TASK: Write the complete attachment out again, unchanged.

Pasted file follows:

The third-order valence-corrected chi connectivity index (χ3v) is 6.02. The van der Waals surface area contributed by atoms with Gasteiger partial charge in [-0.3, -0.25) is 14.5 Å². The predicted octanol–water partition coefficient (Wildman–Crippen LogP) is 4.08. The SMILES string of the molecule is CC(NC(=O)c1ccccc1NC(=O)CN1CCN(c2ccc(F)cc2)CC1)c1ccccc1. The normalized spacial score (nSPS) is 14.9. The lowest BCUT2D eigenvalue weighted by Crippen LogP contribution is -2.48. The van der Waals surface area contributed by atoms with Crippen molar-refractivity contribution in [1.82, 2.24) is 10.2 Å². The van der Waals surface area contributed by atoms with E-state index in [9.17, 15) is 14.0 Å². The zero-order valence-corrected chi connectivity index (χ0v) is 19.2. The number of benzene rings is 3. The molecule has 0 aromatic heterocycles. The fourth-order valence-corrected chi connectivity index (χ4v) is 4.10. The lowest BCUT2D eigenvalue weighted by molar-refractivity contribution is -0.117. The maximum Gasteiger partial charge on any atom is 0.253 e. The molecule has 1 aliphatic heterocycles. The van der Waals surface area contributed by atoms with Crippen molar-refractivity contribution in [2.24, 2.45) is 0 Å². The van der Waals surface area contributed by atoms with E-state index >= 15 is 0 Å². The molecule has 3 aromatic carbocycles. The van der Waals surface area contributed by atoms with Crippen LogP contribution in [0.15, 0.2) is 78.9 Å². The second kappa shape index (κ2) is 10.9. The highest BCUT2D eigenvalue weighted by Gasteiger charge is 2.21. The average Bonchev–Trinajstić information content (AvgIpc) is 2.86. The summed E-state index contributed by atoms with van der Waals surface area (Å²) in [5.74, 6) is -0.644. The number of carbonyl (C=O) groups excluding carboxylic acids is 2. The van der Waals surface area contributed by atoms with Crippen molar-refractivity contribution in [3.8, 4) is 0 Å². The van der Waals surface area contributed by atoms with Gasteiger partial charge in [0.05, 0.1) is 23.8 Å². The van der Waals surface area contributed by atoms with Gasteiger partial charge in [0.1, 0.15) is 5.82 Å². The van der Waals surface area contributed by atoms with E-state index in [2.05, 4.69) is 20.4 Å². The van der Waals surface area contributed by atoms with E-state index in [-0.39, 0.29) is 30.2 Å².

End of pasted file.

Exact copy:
The third-order valence-corrected chi connectivity index (χ3v) is 6.02. The van der Waals surface area contributed by atoms with Gasteiger partial charge in [-0.3, -0.25) is 14.5 Å². The predicted octanol–water partition coefficient (Wildman–Crippen LogP) is 4.08. The SMILES string of the molecule is CC(NC(=O)c1ccccc1NC(=O)CN1CCN(c2ccc(F)cc2)CC1)c1ccccc1. The normalized spacial score (nSPS) is 14.9. The lowest BCUT2D eigenvalue weighted by Crippen LogP contribution is -2.48. The van der Waals surface area contributed by atoms with Crippen molar-refractivity contribution in [1.82, 2.24) is 10.2 Å². The van der Waals surface area contributed by atoms with E-state index in [9.17, 15) is 14.0 Å². The zero-order valence-corrected chi connectivity index (χ0v) is 19.2. The number of benzene rings is 3. The molecule has 0 aromatic heterocycles. The fourth-order valence-corrected chi connectivity index (χ4v) is 4.10. The lowest BCUT2D eigenvalue weighted by molar-refractivity contribution is -0.117. The maximum Gasteiger partial charge on any atom is 0.253 e. The molecule has 1 aliphatic heterocycles. The van der Waals surface area contributed by atoms with Crippen molar-refractivity contribution in [2.24, 2.45) is 0 Å². The van der Waals surface area contributed by atoms with E-state index >= 15 is 0 Å². The molecule has 3 aromatic carbocycles. The van der Waals surface area contributed by atoms with Crippen LogP contribution in [0.15, 0.2) is 78.9 Å². The second kappa shape index (κ2) is 10.9. The highest BCUT2D eigenvalue weighted by Gasteiger charge is 2.21. The average Bonchev–Trinajstić information content (AvgIpc) is 2.86. The summed E-state index contributed by atoms with van der Waals surface area (Å²) in [5.74, 6) is -0.644. The number of carbonyl (C=O) groups excluding carboxylic acids is 2. The van der Waals surface area contributed by atoms with Crippen molar-refractivity contribution in [3.8, 4) is 0 Å². The van der Waals surface area contributed by atoms with Gasteiger partial charge in [0.05, 0.1) is 23.8 Å². The van der Waals surface area contributed by atoms with Gasteiger partial charge in [0.1, 0.15) is 5.82 Å². The van der Waals surface area contributed by atoms with E-state index in [2.05, 4.69) is 20.4 Å². The van der Waals surface area contributed by atoms with E-state index in [-0.39, 0.29) is 30.2 Å².